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Oct 17, 2017 12:00 PM

Author: Laura Holtrop-Kohl, MS, RD


Tomato avocado kale salad

From time to time, HCI invites guest commentary from our community. The views reflected in these commentaries are those of the author and do not necessarily represent the official views of HCI. This blog post is shared from our partners at Harmons. Learn about the Cancer-Fighting Foods Shopping List created by HCI and Harmons.

Cruciferous vegetables belong to the Cruciferae family, also known as the mustard family. You may also hear them referred to as the “the brassicas.” Whatever you call them, these vegetables are beautiful, stinky cancer-fighting machines that can either taste delightfully sweet and decadent or they can tragically bring back flashbacks of family vacations to Yellowstone National Park’s sulfurous geysers.

Cruciferous vegetables are packed with vitamins, minerals, and a helpful compound called glucosinolates. Glucosinolates are key. Researchers are giving glucosinolates the credit for crucifers’ ability to give cancer a kick in the pants (figuratively speaking). However, they are also what give these vegetables their pungent and bitter properties. Knowing this, it is not surprising that the two vegetables with the highest amounts of glucosinolates, kale and Brussels sprouts, are rumored to be American’s least-accepted vegetables. Good news: I have some tips on how to tone down the bitterness and bring out the sweetness.

Use an acidic ingredient

Raising the pH of the cruciferous dish can help tone down the bitterness. Do this by splashing on some vinegar or citrus juice (lemon or lime are especially good options). My favorite combinations include:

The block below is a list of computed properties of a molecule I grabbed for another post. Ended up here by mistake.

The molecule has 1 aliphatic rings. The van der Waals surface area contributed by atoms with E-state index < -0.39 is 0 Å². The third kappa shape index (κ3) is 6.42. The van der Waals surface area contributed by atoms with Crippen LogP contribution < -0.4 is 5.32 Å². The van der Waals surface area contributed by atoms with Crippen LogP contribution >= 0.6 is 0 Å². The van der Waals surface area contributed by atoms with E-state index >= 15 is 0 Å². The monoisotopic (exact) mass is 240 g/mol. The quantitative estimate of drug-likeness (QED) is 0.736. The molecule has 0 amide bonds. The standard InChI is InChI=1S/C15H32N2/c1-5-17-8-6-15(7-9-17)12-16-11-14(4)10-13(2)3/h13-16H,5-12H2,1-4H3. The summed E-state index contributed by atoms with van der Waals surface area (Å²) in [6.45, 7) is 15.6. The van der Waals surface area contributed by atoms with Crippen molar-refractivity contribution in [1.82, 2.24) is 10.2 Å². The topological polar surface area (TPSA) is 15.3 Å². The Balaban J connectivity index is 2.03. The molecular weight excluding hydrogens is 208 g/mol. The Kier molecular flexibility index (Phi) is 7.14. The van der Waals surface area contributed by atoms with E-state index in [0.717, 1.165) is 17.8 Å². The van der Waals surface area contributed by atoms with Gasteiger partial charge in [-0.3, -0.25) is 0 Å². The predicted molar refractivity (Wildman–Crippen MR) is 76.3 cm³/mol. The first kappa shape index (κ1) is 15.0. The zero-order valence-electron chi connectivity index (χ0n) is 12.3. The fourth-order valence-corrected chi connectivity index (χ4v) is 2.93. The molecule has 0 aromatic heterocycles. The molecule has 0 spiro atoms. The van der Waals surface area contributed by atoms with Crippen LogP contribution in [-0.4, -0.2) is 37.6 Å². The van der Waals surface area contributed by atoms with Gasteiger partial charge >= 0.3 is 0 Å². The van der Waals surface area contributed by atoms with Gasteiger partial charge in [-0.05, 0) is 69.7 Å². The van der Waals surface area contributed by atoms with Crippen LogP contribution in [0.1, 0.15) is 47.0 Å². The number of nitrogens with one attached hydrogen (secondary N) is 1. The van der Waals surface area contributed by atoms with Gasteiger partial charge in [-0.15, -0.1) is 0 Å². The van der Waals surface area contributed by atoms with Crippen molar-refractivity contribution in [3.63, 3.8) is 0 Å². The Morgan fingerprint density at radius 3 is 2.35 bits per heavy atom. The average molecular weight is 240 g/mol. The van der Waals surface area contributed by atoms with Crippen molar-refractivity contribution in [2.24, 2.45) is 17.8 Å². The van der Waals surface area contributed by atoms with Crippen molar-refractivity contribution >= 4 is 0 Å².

• Lemon or lime juice with olive oil
  • Balsamic vinegar and olive oil
  • Rice vinegar with sesame oil
  • Orange juice and ginger in a kale smoothie

Salt (lightly)

Salting the cruciferous vegetable can also cut the bitter and emphasize the other flavors these vegetables offer.

Don’t overcook

Whether you are sautéing, roasting, or steaming, avoid the limp, slimy, sulfurous effect by cooking just until they are tender (or better yet, leave them al dente for a slight crunch).

Massage the leafy ones

Couldn't we use a little more massage in our life? Spending a few minutes massaging hearty leafy greens like kale softens them up and helps them lose their bitterness. If you are eating them raw, let them “marinate” in an oil and vinegar dressing for at least 15 minutes before serving.

Cruciferous vegetables include our favorites:
  • Broccoli
  • Cauliflower
  • Brussels sprouts
  • Turnip
And also many leafy greens like:
  • Cabbage
  • Kale
  • Mustard greens
  • Arugula
  • Watercress
  • Bok choy
As well as some that are a bit more obscure:
  • Kohlrabi
  • Ginger
  • Wasabi
  • Radish

And many more! Try Harmon's Tomato Avocado Kale Salad for a tasty intro to cruciferous veggies.


Laura Holtrop-Kohl, MS, RD

Harmons Dietitian
cancerinfo@hci.utah.edu

cancer prevention nutrition recipe

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